Susannah Sherwin

17 September 1808–8 December 1894 (Age 86)
Harbor, Frankfort, Herkimer, New York, United States

The Life Summary of Susannah

When Susannah Sherwin was born on 17 September 1808, in Harbor, Frankfort, Herkimer, New York, United States, her father, Azariah Proctor Sherwin Sr., was 39 and her mother, Sarah Kidder, was 32. She married Ezra Parrish on 8 April 1827. They were the parents of at least 8 sons and 7 daughters. She lived in San Bernardino, California, United States in 1860 and California, United States in 1870. She died on 8 December 1894, in San Bernardino, San Bernardino, California, United States, at the age of 86, and was buried in San Bernardino, San Bernardino, California, United States.

Photos and Memories (2)

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Family Time Line

Ezra Parrish
Susannah Sherwin
Marriage: 8 April 1827
Charles Edward Parrish
Henry Edwin Parrish
Harriet Editha Parrish
Esther Susannah Parrish
William Parrish
Enoch Kidder Parrish
Helen Parrish
Rebecca Elizabeth Parrish
Emma Jane Parrish
Ezra Azariah Parrish
Sarah Elvira Parrish
Maryette Parrish
Elonzo Parrish
Alonzo Lafayette Parrish

Spouse and Children

  • Marriage
    8 April 1827
  • Children


    +10 More Children

    Parents and Siblings



    +4 More Children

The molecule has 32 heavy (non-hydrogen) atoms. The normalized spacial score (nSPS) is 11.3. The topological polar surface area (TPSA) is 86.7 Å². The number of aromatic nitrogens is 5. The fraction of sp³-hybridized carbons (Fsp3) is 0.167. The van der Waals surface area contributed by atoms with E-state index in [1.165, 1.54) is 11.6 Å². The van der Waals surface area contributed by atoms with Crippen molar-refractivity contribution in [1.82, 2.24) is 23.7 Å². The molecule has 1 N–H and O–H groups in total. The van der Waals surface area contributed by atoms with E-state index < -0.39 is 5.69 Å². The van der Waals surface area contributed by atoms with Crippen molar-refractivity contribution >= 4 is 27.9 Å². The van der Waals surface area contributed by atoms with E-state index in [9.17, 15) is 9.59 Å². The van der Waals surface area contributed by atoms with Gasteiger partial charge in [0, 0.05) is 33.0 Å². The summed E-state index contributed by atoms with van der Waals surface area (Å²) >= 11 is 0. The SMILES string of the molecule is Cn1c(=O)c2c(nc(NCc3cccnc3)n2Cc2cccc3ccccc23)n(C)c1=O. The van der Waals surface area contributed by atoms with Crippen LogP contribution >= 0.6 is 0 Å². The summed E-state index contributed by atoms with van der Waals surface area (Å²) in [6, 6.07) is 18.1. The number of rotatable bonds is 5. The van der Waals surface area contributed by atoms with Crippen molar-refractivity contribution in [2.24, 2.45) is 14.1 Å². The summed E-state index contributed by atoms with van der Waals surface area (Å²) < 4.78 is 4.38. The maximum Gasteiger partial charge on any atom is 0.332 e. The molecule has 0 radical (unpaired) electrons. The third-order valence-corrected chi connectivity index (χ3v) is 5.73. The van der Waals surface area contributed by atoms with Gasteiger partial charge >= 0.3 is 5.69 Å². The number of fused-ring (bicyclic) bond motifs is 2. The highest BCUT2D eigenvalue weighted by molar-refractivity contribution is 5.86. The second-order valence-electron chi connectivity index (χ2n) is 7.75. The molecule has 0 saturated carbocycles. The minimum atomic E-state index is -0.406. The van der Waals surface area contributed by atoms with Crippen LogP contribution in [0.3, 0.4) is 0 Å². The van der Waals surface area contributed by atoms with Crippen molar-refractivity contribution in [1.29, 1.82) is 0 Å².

World Events (8)

    Age 4
    War of 1812. U.S. declares war on Britain over British interference with American maritime shipping and westward expansion.
    1827 · Slavery Becomes Illegal in New York State
    Age 19
    During the years 1799 to 1827, New York went through a period of gradual emancipation. A Gradual Emancipation Law was passed in 1799 which freed slave children born after July 4, 1799. However, they were indentured until 25 years old for women and 28 years old for men. A law passed 1817 which freed slaves born before 1799, yet delayed their emancipation for ten years. All remaining slaves were freed in New York State on July 4, 1827.
    1832 · The Black Hawk War
    Age 24
    Convinced that a group of Native American tribes were hostile, The United States formed a frontier militia to stop them in their tracks. Even though Black Hawk was hoping to avoid bloodshed while trying to resettle on tribal land, U.S. officials opened fire on the Native Americans. Black Hawk then responded to this confrontation by successfully attacking the militia at the Battle of Stillman's Run and then left northward. After a few months the militia caught up with Black Hawk and his men and defeated them at the Battle of Wisconsin Heights. While being weakened by hunger, injuries and desertion, Black Hawk and the rest of the many native survivors retreated towards the Mississippi. Unfortunately, Black Hawk and other leaders were later captured when they surrendered to the US forces and were then imprisoned for a year.

    Name Meaning

    English (Staffordshire and Derbyshire): nickname perhaps used to denote a swift runner or a messenger, from Middle English schere(n) ‘(to) shear, cut’ + wind ‘wind’.

    Dictionary of American Family Names © Patrick Hanks 2003, 2006.

    Possible Related Names


    Sources (13)

    • 1850 Susanna Parrish in household of Ezra Parrish, "United States Census"
    • 1880 Susan Parrish, "United States Census"
    • Susana Parrish, "California Deaths and Burials, 1776-2000"

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